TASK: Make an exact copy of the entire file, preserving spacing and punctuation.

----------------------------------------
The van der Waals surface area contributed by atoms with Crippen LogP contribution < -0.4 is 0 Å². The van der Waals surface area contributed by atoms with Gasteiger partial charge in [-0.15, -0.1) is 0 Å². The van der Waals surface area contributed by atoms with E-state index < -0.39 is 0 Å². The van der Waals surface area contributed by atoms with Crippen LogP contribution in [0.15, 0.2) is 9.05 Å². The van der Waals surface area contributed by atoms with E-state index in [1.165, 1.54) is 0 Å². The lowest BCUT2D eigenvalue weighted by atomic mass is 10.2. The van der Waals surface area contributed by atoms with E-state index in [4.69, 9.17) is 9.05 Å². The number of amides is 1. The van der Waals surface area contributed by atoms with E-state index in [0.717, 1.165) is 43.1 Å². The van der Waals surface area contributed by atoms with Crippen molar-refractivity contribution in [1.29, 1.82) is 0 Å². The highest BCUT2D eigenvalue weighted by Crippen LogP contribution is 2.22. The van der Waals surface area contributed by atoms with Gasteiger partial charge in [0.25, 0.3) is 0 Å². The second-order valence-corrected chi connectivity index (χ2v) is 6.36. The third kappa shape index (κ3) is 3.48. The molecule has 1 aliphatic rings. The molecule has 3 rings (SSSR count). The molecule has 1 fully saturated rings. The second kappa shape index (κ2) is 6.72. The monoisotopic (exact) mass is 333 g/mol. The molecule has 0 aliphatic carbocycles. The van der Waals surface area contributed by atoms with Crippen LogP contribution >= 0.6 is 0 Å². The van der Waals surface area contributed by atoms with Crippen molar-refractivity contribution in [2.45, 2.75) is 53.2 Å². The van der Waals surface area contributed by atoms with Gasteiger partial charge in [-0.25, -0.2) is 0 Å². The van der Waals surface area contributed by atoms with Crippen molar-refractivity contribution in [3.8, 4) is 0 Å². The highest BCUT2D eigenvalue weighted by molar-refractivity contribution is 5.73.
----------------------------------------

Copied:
The van der Waals surface area contributed by atoms with Crippen LogP contribution < -0.4 is 0 Å². The van der Waals surface area contributed by atoms with Gasteiger partial charge in [-0.15, -0.1) is 0 Å². The van der Waals surface area contributed by atoms with E-state index < -0.39 is 0 Å². The van der Waals surface area contributed by atoms with Crippen LogP contribution in [0.15, 0.2) is 9.05 Å². The van der Waals surface area contributed by atoms with E-state index in [1.165, 1.54) is 0 Å². The lowest BCUT2D eigenvalue weighted by atomic mass is 10.2. The van der Waals surface area contributed by atoms with E-state index in [4.69, 9.17) is 9.05 Å². The number of amides is 1. The van der Waals surface area contributed by atoms with E-state index in [0.717, 1.165) is 43.1 Å². The van der Waals surface area contributed by atoms with Crippen molar-refractivity contribution in [1.29, 1.82) is 0 Å². The highest BCUT2D eigenvalue weighted by Crippen LogP contribution is 2.22. The van der Waals surface area contributed by atoms with Gasteiger partial charge in [0.25, 0.3) is 0 Å². The second-order valence-corrected chi connectivity index (χ2v) is 6.36. The third kappa shape index (κ3) is 3.48. The molecule has 1 aliphatic rings. The molecule has 3 rings (SSSR count). The molecule has 1 fully saturated rings. The second kappa shape index (κ2) is 6.72. The monoisotopic (exact) mass is 333 g/mol. The molecule has 0 aliphatic carbocycles. The van der Waals surface area contributed by atoms with Crippen LogP contribution >= 0.6 is 0 Å². The van der Waals surface area contributed by atoms with Crippen molar-refractivity contribution in [2.45, 2.75) is 53.2 Å². The van der Waals surface area contributed by atoms with Gasteiger partial charge in [-0.25, -0.2) is 0 Å². The van der Waals surface area contributed by atoms with Crippen molar-refractivity contribution in [3.8, 4) is 0 Å². The highest BCUT2D eigenvalue weighted by molar-refractivity contribution is 5.73.